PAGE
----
The Tin Shed, Part 1—”Everybody, Everybody”

During the 1930s Meher Baba and the Eastern women would gather in the open area on the north side of what is now the Meher Retreat building on Meherabad Hill. Sometimes they played badminton. In 1937 when some of the Western women visited Meherabad from the Nasik ashram, this charming photo was taken by the north wall:

Margaret, Kitty, Khorshed, Nonny, Jean, Norina, Baba, Mehera,
Nadine, Mani, Bhagu, Delia, Naja and Rano, 1937.
(Photo courtesy of MN Publications)

Later, a tin roof was erected over this space and it became known as the Tin Shed, serving as a living, dining and recreation area for all the ashram women in the late 1930s and ’40s.

A bell was kept hanging there and when Baba wanted to see the women it would be rung and someone would call out, “Everybody, everybody, Baba wants you.” All had to come immediately—no matter where they were or what they were doing. Katie (one of Baba’s close ones who lived in the ashram) recalled, “You had to leave halfway and run. One day I was in the bath and had soap all over me. I didn’t have time to rinse or anything. I just put my dress on and ran because Baba called. I arrived dripping with soap!”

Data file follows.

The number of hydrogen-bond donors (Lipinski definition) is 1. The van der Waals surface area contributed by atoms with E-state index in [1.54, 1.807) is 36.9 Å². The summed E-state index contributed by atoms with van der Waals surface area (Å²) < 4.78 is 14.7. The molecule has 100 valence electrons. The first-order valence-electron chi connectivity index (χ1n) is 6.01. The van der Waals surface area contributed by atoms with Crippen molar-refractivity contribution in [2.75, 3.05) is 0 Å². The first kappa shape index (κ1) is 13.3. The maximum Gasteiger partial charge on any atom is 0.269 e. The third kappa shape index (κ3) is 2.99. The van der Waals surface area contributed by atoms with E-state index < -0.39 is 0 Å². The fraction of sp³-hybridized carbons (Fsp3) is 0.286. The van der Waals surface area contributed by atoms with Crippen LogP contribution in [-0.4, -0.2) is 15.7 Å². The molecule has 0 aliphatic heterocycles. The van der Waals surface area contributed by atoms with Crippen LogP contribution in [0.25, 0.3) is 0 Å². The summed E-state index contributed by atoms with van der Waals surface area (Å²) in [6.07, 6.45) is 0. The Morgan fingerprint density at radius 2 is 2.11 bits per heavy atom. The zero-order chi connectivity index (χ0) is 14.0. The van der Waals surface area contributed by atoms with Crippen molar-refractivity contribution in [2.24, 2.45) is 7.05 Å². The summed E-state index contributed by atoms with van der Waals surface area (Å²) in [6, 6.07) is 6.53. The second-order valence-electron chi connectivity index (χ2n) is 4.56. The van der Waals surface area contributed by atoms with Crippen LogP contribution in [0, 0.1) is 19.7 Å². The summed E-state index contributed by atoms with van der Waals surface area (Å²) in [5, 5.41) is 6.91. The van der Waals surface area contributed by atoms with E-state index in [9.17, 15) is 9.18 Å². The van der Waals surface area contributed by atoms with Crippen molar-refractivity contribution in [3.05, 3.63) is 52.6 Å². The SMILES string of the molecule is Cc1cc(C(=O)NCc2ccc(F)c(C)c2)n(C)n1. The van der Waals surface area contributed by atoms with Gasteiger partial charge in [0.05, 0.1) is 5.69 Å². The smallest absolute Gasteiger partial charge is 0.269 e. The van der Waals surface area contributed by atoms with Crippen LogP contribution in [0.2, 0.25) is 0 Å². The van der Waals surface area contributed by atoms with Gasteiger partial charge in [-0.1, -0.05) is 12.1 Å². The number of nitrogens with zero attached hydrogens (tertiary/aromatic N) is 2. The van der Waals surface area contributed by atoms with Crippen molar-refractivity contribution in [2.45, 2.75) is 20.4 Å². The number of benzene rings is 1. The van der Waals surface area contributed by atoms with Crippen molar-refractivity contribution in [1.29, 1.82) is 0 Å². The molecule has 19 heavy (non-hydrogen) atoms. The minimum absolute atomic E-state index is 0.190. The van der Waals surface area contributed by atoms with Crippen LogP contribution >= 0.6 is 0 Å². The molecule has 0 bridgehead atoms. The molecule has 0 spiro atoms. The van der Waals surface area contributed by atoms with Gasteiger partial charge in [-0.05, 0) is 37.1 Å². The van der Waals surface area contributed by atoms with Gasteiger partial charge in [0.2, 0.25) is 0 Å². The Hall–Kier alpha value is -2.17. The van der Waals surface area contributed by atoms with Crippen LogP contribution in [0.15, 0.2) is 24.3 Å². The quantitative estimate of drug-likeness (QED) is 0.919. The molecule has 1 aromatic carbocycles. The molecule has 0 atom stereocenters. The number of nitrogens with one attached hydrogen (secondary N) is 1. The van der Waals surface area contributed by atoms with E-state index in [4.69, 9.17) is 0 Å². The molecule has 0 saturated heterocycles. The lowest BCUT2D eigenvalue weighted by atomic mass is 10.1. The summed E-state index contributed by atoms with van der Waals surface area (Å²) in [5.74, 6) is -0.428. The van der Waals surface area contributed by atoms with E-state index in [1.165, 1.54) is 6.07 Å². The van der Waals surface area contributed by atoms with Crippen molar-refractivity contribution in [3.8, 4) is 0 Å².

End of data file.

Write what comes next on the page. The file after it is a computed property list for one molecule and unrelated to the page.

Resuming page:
Baba seated on the gadi, under the Tin Shed with Meheru and Manu Jessawala, 1938.
(Photo courtesy of MN Publications)

In the evening, Baba might sit with a drum on His lap and all would sit around playing the harmonium, cymbals and bells and singing bhajans.

There was also a table tennis set which had been brought from Cannes. Sometimes Baba would play with them. Katie further recalled, “Every ball was a smash and we had to run for them. Mehera and Mani would give a good back-and-forth rally with Baba, but not us. We tried our best, but couldn’t take a single ball. Baba would say, ‘Can’t you even play?’ And we replied, ‘Baba, every ball is a smash. How can we take it?’ Baba never let us get lethargic in any way!”

Or He might say, “Now, let’s go for a stroll” and they would all walk outside the compound with Baba. After they returned, Baba would say, “Do the arti.” They would stand around Him and sing the arti. Afterwards Baba would embrace each one and say, “Sleep well and don’t worry about anything.” Katie also recalled, “We had that lovely, lovely opportunity of getting embraced in the morning, getting embraced in the night, but starting in the Blue Bus tours this stopped—no bowing down to Baba or touching Him.”

The Tin Shed was also where everyone gathered for meals. The next part of this series will share tales of those times.

—Meredith Klein for Avatar Meher Baba Trust, 7 May 2015